Lying Men Get Unique Punishment from Montana Judge for Stolen Valor

In most cases, when a criminal is found to be guilty of one crime or another, the result is typically fines, community service, probation, time spent in jail or prison, or a combination thereof. However, this particular judge in Montana is proving that sometimes the typical punishment isn’t always the best.

Two men, 28-year-old Ryan Patrick Morris, and Troy Allan Nelson, who is 33, were called into Cascade County District Judge Greg Pinski’s court because they had both lied about their service in the US military to get less severe sentences for recent unrelated crimes.

Morris, who has a previous criminal record, was found to have violated his parole and by stealing nearly $1500 worth of items from his landlord. When his crimes were found out, he claimed that he was an Army vet who had completed seven combat tours in Iraq and Afghanistan. In addition, he said that he had PTSD as a result of being hit with an IED on one tour, which left him in need of major hip surgery.

Similarly, Nelson was accused of drug charges, forgery, and elder abuse after spending a large portion of his neighbor’s money while being on probation for previous crimes. Like Morris, Nelson claimed to have PTSD as a result of his time spent in the US Army.

Both admitted after being caught in their lies that they were trying to get into the Veterans’ Court program. This is a special court held to address crimes that are possibly related to service-related addictions, stress, and/or injuries, like PTSD. As many of the crimes are believed to stem from these problems, sentences are often lessened, and treatment plans offered instead.

Both Morris and Nelson sought the lesser sentencing of the Veterans’ Court and so lied about their service, of which neither had participated in.

However, Judge Pinski found out about their little ruse, and it inspired him to change things up a bit.

They both received individual and standard sentences according to their crimes: ten years for Morris’ violation of probation and five years for Nelson. But in addition to their own sentences, the two are to complete a few tasks before they are eligible for parole.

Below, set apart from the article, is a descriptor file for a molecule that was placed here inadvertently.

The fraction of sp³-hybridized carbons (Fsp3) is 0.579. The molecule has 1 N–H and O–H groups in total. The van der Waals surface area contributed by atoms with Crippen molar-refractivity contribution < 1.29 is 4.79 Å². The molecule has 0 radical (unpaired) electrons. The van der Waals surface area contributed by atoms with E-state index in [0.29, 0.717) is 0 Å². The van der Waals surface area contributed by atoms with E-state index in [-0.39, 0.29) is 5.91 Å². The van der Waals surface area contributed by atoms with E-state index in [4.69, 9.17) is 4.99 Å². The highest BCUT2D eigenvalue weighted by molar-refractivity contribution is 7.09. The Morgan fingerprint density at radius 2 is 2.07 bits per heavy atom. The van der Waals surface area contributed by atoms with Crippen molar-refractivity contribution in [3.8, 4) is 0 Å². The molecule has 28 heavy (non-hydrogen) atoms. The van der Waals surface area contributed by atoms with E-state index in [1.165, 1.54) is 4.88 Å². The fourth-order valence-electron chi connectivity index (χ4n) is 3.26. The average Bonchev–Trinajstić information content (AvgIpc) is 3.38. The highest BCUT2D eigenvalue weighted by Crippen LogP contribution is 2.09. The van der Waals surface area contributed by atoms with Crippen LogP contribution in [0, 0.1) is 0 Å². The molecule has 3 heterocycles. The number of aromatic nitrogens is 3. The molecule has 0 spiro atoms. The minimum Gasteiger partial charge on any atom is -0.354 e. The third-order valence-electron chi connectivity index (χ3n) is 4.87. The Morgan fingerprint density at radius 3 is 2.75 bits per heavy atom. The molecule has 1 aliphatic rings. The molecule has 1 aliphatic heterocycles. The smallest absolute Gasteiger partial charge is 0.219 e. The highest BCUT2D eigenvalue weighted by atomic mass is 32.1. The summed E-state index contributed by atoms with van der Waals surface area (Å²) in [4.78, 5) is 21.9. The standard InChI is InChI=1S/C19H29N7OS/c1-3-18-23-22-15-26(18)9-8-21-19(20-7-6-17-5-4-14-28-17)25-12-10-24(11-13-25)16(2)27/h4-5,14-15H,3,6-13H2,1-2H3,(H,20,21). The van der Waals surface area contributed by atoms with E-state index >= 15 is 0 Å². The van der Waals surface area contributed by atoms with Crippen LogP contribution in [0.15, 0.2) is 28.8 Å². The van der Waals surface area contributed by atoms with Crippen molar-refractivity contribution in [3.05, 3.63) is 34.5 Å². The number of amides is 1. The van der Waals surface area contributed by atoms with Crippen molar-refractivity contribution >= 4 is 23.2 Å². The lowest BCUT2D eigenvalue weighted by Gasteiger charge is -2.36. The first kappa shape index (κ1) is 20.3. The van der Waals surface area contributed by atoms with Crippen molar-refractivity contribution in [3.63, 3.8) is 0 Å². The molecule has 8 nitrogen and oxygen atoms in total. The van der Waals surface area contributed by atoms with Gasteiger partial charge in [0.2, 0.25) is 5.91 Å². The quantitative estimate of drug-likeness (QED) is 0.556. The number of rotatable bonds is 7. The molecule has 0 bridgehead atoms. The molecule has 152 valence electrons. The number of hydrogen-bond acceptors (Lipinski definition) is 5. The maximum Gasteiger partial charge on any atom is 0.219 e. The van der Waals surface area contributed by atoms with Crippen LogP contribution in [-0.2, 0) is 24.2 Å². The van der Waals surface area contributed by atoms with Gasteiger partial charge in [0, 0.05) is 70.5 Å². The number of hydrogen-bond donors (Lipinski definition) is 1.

Firstly, the two will have to write every single one of the 6,756 American men and women’s names who have been killed in wars in Iraq and Afghanistan.

Secondly, of those 6756 names, they will have to choose no less than 40 and personally write obituaries for them.

Next, they will have to perform an additional 441 hours of community service – one hour for each service member from Montana who has died in combat since the Korean War.

They will also have to hand-write letters of apology to several veterans’ groups such as the American Legion, AMVETS, and Disabled American Veterans. These letters are to explicitly describe their lies about their military service and how they stole the honor and valor of men and women who actually deserve it.

Quite the sentence, huh?

Now, you may think this is rather harsh and uncalled for. However, you should know that the judge could have been much stricter.

According to federal law, impersonating a military officer or lying about such service “with the intent to obtain money, property, or other tangible benefit” is a federal crime or felony known as the Stolen Valor Act of 2013.

As such, both men could have been given additional fines, and up to one year more in sentencing. But the judge never actually charged them with this. He was even more lenient by suspending three years of each of their sentences.

However, for each of those three suspended years, while they are on probation, both men would be required to travel to the Montana Veterans Memorial in Great Falls on Memorial and Veterans Day. Once there, they will stand for eight hours wearing a sign that reads, “I am a liar. I am not a veteran. I stole valor. I have dishonored all veterans.”

Judge Pinski said, “I want to make sure that my message is received loud and clear by these two defendants.”

He told them, “You’ve been nothing but disrespectful in your conduct. You certainly have not respected the Army. You’ve not respected the veterans. You’ve not respected the court. And you haven’t respected yourselves.”

A better punishment couldn’t have been given. Finally, something that actually makes a person learn from and regret their mistakes.